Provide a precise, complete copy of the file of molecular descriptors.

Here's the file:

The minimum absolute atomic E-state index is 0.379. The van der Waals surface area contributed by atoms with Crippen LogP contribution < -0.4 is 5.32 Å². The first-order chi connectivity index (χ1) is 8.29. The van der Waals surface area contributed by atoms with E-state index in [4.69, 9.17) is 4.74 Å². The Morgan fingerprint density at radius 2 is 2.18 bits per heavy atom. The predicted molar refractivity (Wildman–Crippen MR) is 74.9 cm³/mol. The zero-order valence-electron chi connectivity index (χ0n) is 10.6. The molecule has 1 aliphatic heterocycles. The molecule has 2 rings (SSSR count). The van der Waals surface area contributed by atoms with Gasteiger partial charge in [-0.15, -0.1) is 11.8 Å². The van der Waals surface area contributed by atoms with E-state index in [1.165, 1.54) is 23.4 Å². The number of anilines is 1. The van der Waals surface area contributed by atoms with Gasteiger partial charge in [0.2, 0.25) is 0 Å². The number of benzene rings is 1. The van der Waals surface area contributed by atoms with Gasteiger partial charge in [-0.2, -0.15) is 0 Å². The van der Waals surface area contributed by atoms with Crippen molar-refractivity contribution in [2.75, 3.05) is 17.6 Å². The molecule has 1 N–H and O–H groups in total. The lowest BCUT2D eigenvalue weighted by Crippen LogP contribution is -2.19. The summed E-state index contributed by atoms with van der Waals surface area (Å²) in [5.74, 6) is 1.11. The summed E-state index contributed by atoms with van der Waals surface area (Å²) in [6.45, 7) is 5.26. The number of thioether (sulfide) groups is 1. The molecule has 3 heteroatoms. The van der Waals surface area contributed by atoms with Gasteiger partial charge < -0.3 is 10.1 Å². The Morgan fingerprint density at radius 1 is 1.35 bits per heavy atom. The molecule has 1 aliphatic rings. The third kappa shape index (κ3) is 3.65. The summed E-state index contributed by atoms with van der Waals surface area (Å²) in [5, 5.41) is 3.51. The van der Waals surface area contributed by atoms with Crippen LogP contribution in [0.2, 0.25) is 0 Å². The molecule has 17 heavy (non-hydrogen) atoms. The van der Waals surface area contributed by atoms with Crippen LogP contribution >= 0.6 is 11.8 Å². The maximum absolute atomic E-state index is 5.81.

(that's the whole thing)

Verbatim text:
The minimum absolute atomic E-state index is 0.379. The van der Waals surface area contributed by atoms with Crippen LogP contribution < -0.4 is 5.32 Å². The first-order chi connectivity index (χ1) is 8.29. The van der Waals surface area contributed by atoms with E-state index in [4.69, 9.17) is 4.74 Å². The Morgan fingerprint density at radius 2 is 2.18 bits per heavy atom. The predicted molar refractivity (Wildman–Crippen MR) is 74.9 cm³/mol. The zero-order valence-electron chi connectivity index (χ0n) is 10.6. The molecule has 1 aliphatic heterocycles. The molecule has 2 rings (SSSR count). The van der Waals surface area contributed by atoms with Gasteiger partial charge in [-0.15, -0.1) is 11.8 Å². The van der Waals surface area contributed by atoms with E-state index in [1.165, 1.54) is 23.4 Å². The number of anilines is 1. The van der Waals surface area contributed by atoms with Gasteiger partial charge in [0.2, 0.25) is 0 Å². The number of benzene rings is 1. The van der Waals surface area contributed by atoms with Gasteiger partial charge in [-0.2, -0.15) is 0 Å². The van der Waals surface area contributed by atoms with Crippen molar-refractivity contribution in [2.75, 3.05) is 17.6 Å². The molecule has 1 N–H and O–H groups in total. The lowest BCUT2D eigenvalue weighted by Crippen LogP contribution is -2.19. The summed E-state index contributed by atoms with van der Waals surface area (Å²) in [5.74, 6) is 1.11. The summed E-state index contributed by atoms with van der Waals surface area (Å²) in [6.45, 7) is 5.26. The number of thioether (sulfide) groups is 1. The molecule has 3 heteroatoms. The van der Waals surface area contributed by atoms with Gasteiger partial charge < -0.3 is 10.1 Å². The Morgan fingerprint density at radius 1 is 1.35 bits per heavy atom. The molecule has 1 aliphatic rings. The third kappa shape index (κ3) is 3.65. The summed E-state index contributed by atoms with van der Waals surface area (Å²) in [5, 5.41) is 3.51. The van der Waals surface area contributed by atoms with Crippen LogP contribution in [0.2, 0.25) is 0 Å². The molecule has 17 heavy (non-hydrogen) atoms. The van der Waals surface area contributed by atoms with Crippen LogP contribution >= 0.6 is 11.8 Å². The maximum absolute atomic E-state index is 5.81.